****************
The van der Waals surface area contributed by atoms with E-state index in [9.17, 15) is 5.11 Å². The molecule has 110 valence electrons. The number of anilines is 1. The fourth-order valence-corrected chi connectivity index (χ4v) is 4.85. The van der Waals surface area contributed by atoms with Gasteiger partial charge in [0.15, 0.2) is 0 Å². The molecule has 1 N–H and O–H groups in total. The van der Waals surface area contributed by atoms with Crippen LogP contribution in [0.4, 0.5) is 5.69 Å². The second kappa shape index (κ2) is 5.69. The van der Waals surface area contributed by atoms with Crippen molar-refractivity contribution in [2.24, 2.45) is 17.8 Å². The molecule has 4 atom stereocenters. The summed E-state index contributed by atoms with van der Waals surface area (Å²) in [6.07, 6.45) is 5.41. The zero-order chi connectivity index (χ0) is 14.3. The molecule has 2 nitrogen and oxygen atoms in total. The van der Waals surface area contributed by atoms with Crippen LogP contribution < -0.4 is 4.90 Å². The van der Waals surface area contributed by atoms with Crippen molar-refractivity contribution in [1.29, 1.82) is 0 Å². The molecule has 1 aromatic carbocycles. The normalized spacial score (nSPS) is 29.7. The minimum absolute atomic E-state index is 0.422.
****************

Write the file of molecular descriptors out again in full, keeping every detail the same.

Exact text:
The van der Waals surface area contributed by atoms with E-state index in [9.17, 15) is 5.11 Å². The molecule has 110 valence electrons. The number of anilines is 1. The fourth-order valence-corrected chi connectivity index (χ4v) is 4.85. The van der Waals surface area contributed by atoms with Gasteiger partial charge in [0.15, 0.2) is 0 Å². The molecule has 1 N–H and O–H groups in total. The van der Waals surface area contributed by atoms with Crippen LogP contribution in [0.4, 0.5) is 5.69 Å². The second kappa shape index (κ2) is 5.69. The van der Waals surface area contributed by atoms with Crippen molar-refractivity contribution in [2.24, 2.45) is 17.8 Å². The molecule has 4 atom stereocenters. The summed E-state index contributed by atoms with van der Waals surface area (Å²) in [6.07, 6.45) is 5.41. The zero-order chi connectivity index (χ0) is 14.3. The molecule has 2 nitrogen and oxygen atoms in total. The van der Waals surface area contributed by atoms with Crippen LogP contribution < -0.4 is 4.90 Å². The van der Waals surface area contributed by atoms with Crippen molar-refractivity contribution in [1.29, 1.82) is 0 Å². The molecule has 1 aromatic carbocycles. The normalized spacial score (nSPS) is 29.7. The minimum absolute atomic E-state index is 0.422.